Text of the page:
Not enough? Well, you can read about tap trivia and activism,
subscribe to a tap online newsletter, find a list of tap dancing
supply stores, find links to other Internet Dance Sites, and more.

This is a great site for those who enjoy tap dancing or want to learn
more about it.

Diane Flynn Keith
for ClickSchooling
Copyright 2006, All Rights Reserved

Note: We make every effort to recommend websites that have content that is appropriate for general audiences. Parents should ALWAYS preview the sites for suitable content.

Click Schooling (Clickschooling) is a Federally Registered Trademark.


Sun., July 30, 2006 - Eyes of Science / NASA Multimedia: Earthquakes

Sites found in:
6 May 2006 Earth Science Sites of the Week

EYES OF SCIENCE, Peter Wilder, "The goal of this site is to provide
science educators and their students with useful online resources to
bring those vast data that scientists and educators are compiling into
clearer focus for research and classroom use. Side links to feeds from
science web cams, current weather conditions, astronomical events,
seismic stations, science organizations, and numerous health, social and
economic information services help monitor our dynamic Earth."


Satellites, plate tectonics, and earthquake prediction, NASA,
(suggested by Eric Cohen, Westhampton Beach High School, NY), find a
Flash movie produced by NASA that describes how they use satellite
interferometry in locating plate movement and predicting
earthquakes. They provide very nice imagery and a brief overview of
the 1906 quake and tectonics. The movie is viewed in chapters that
are accessed by clicking the thumbnail images in the lower right of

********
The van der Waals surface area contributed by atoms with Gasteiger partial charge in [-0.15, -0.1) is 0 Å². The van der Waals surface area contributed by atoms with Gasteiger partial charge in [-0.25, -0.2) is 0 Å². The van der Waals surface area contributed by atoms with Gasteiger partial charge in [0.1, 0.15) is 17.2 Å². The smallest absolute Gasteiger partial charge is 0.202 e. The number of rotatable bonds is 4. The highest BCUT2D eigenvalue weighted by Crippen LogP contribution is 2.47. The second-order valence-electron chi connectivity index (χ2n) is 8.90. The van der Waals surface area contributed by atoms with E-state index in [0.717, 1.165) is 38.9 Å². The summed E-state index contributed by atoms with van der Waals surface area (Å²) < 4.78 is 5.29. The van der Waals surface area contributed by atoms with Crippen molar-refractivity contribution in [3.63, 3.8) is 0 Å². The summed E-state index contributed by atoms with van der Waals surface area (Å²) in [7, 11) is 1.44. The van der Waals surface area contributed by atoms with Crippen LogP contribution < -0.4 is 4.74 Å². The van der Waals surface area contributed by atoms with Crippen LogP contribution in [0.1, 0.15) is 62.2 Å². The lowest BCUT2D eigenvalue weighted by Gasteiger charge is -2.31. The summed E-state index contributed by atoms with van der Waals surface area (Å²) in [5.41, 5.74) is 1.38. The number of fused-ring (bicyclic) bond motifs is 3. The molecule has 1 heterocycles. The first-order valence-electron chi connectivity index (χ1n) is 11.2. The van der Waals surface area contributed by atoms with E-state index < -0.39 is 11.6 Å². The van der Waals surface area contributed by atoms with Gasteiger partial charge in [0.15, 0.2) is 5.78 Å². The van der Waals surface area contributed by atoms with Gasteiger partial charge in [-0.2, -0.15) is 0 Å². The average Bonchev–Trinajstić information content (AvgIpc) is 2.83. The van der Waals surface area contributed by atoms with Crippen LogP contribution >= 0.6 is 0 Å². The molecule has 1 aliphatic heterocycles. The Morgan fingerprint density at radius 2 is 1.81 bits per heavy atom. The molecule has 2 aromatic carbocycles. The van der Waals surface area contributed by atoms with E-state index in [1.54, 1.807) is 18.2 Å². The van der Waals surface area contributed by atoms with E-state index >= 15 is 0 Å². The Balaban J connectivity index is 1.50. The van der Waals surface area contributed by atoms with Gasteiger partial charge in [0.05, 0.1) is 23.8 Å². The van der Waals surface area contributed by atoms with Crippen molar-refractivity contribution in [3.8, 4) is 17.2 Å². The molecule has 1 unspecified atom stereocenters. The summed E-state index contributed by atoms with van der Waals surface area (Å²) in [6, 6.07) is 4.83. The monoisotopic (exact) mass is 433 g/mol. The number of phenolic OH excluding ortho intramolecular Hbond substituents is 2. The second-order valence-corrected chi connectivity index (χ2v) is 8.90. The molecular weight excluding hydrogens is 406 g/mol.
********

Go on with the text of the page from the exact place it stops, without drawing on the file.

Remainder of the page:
the screen.

From the site:
“In the early morning hours of April 18, 1906, a violent earthquake shook San Francisco and the surrounding area. An interactive slide show and quiz explain how JPL researchers are studying quakes one century after the "Big One."”

[NOTE: Links to all Multimedia offered at - Phyllis ]
Mark Francek
Professor of Geography
Central Michigan University
Resource Page:


Sun., July 30, 2006

Sites found in:
The Scout Report
May 5, 2006
Volume 12, Number 18
Logging On and Losing Out: Dealing Addiction to America’s Kids [Real

By the 1970s, gambling, which had once been a seemingly ubiquitous part of
American life, was largely confined to places like Las Vegas and Atlantic
City. That soon changed as many states began to turn to lottery games as a
source of revenue, then licensed riverboat gambling, and then the deluge
began. One type of gambling that has undergone a true renaissance is poker.
In recent years, poker has also become extremely popular with young people
in high school and college. Never one to shy away from a controversial or
important subject, the good people at American RadioWorks recently produced
this well-done documentary on the subject examining its potential